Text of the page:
Bracing Schoenberg

LAWRENCE BUDMEN listens to the Artemis Quartet


Arnold Schoenberg (1874-1951) is best known for his invention of twelve tone (or atonal) music. This distinctive compositional method produced music that lacked a definite tonal or melodic center. Schoenberg opened the flood gates of creative invention and, along the way, may have driven a schism between composers and their audiences. (Only in the last quarter century has that gulf begun to be bridged by a new generation of creative artists who employ eclectic compositional styles -- including atonality.) Yet Schoenberg began his career as a grand musical romantic -- a disciple of Gustav Mahler. His string sextet Verklärte Nacht Op 4 (1899) is imbued with the ultra passionate nightmarish intensity of Wagner's Tristan and Isolde. Five years later Schoenberg produced his String Quartet No 1 in D Minor Op 7 (1904-05). This large scale chamber work received a rare performance by Germany's brilliant Artemis Quartet on 12 February 2004 at the University of Miami Gusman Concert Hall in Coral Gables, Florida, USA, presented by the Friends of Chamber Music of Miami.

Schoenberg's first essay for string quartet is in one continuous movement lasting some forty seven minutes. The score is clearly divided into four inter-connected sections -- the equivalent of the traditional four movements. At one point a Brahmsian melody pours forth -- a vivid reminder of Schoenberg's reverence for that composer. (Schoenberg orchestrated Brahms's Piano Quartet in G Minor Op 25. He considered his transcription to be the equivalent of a Brahms Fifth Symphony.) For much of the score the influence of Mahler and Richard Strauss takes center stage. The eerie beauty of the quasi slow movement recalls the night music of Mahler's Seventh Symphony. The opening melody could well have come from a late Strauss opera. The score's concluding section hints at neo-classicism. (Schoenberg was always ahead of the musical curve.) However this score is not derivative in any sense. It is the work of a brilliant young composer who writes with great skill and sophistication.

This beautiful work is a daunting challenge for any string quartet. The Artemis Quartet (Natascha Prischepenko and Heime Müller, violins; Volker Jacobsen, viola; and Eckart Runge, cello) delivered an edgy, intense performance that cut to the very core of Schoenberg's musical utterance. Prischepenko's incisive attack and strong emotional commitment brought the score vividly to life. The glowing tone and beautifully balanced sonority of the Artemis foursome captured the music's romantic aura to perfection. There is a magical moment when an intense climax suddenly becomes a barely audible, hushed pianissimo. Only a truly great quartet could make this boldly inventive musical effect seem inevitable. The Artemis players' performance was filled with such memorable moments. The beautiful melody of the second section (with its echoes of Brahms) seemed to engulf the hall with sheer string resonance. It is rare that a quartet plays with such dedication, fervor, and conviction. An incredible performance!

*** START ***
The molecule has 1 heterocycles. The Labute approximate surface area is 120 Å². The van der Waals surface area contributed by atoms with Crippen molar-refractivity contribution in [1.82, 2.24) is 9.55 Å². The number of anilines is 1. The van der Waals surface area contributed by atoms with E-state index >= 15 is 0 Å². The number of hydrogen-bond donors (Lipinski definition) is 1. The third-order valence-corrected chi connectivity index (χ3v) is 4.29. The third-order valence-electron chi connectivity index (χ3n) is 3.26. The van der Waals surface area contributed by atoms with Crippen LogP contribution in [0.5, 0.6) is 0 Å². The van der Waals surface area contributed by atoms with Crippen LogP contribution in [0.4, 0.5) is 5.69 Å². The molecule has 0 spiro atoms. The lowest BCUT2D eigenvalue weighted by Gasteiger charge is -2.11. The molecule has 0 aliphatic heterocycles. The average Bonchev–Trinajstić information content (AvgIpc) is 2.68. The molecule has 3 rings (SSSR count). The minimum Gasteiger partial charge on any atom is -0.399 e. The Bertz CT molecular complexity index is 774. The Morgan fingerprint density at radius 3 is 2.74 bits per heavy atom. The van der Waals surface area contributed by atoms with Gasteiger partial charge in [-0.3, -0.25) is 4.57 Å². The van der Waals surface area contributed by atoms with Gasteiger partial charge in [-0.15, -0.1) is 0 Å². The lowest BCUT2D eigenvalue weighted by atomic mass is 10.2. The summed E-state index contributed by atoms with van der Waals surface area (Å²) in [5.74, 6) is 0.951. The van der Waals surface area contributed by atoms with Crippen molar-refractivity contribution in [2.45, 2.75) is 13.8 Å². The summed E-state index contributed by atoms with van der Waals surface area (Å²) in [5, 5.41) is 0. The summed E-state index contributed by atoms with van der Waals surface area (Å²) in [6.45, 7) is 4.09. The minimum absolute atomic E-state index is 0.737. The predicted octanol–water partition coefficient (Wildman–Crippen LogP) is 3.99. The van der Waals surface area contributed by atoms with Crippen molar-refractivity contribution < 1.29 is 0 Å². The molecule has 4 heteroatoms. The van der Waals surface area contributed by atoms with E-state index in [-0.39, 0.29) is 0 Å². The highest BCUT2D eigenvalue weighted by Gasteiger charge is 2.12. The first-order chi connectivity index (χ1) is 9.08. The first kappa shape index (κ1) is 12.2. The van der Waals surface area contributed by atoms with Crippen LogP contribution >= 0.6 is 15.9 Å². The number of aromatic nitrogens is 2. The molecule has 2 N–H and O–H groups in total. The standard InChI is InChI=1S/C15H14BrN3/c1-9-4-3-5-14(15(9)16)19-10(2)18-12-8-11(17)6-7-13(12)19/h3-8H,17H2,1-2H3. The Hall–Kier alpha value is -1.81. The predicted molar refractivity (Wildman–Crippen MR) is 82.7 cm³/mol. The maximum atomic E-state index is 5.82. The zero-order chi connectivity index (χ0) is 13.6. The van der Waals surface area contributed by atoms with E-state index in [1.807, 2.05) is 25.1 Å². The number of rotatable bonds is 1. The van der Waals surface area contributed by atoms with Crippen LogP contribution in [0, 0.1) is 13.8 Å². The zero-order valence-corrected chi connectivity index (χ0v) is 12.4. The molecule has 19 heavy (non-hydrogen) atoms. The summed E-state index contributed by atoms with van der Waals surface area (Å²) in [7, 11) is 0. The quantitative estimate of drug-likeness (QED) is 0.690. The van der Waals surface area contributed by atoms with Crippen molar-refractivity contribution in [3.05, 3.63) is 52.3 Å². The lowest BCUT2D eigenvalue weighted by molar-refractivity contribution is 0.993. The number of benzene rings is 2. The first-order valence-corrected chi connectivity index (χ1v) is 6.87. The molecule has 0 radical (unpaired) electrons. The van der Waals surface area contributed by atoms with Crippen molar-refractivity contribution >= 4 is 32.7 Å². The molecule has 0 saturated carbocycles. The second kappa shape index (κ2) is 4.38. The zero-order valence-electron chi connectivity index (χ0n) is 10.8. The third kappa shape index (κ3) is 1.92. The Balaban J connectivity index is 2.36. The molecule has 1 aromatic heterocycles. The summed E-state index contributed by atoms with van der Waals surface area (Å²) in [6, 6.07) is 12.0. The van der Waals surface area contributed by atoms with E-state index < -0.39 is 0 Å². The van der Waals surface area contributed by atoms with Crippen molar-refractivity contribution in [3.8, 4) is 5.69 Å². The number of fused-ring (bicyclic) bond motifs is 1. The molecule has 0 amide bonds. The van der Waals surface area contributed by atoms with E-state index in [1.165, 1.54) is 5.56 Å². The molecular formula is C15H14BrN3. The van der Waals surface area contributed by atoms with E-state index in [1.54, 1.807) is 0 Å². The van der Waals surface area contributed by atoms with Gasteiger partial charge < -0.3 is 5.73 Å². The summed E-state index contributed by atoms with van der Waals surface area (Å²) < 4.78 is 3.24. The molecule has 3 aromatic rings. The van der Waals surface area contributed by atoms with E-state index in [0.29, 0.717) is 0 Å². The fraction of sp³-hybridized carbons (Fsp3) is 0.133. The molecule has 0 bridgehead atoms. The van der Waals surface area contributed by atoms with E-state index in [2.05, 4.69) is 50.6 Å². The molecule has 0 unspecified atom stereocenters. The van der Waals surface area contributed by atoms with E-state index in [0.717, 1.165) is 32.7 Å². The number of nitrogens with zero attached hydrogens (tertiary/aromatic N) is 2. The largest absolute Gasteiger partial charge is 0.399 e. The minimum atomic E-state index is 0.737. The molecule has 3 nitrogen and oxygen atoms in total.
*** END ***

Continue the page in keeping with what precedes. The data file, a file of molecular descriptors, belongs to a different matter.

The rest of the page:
The quartet's cellist Eckart Runge is also a highly gifted and imaginative arranger. His transcription of Suite del Angel by Astor Piazzolla (1921-1992) -- the father of Tango Nuevo -- is remarkable. Piazzolla often arranged his music for various combinations. The Runge transcription continues the composer's tradition of chamber jazz. Runge and his colleagues captured Piazzolla's inimitable combination of café music and Stravinsky style dissonant harmonics. The concluding movement 'La Muerta del Angel' is cast in the form of a fugue (Piazzolla definitely knew his Bach). The quartet delivered this music with no holds barred abandon. Violist Jacobsen -- a stellar presence throughout the concert -- played with great warmth and verve. The Artemis foursome offered a bracing rendition of a score that was both tantalizing and tragic. Music by a twentieth century master and a great performance!

In 1801-02 Ludwig van Beethoven transcribed his Piano Sonata No 9 in E Major for string quartet. The resulting String Quartet in F Op 14 No 1 sounds like a totally different work. The score abounds with the inner fire of early Beethoven. The melodic charm of this music takes wing when played with the virtuoso precision and sparkle that the Artemis foursome brought to it. The concluding Rondo: Allegro comodo had sparkle and lightness to spare. It was wonderful to hear this rare Beethoven arrangement played with such vigor and enthusiasm.

The Artemis Quartet deserves high marks for adventurous programming. Their sweeping performance of the Schoenberg quartet engendered a standing ovation from an appreciative audience. Here was a fervent performance of a unique score -- full blown musical romanticism at its twilight hour.

Copyright © 21 February 2004 Lawrence Budmen, Miami Beach, USA


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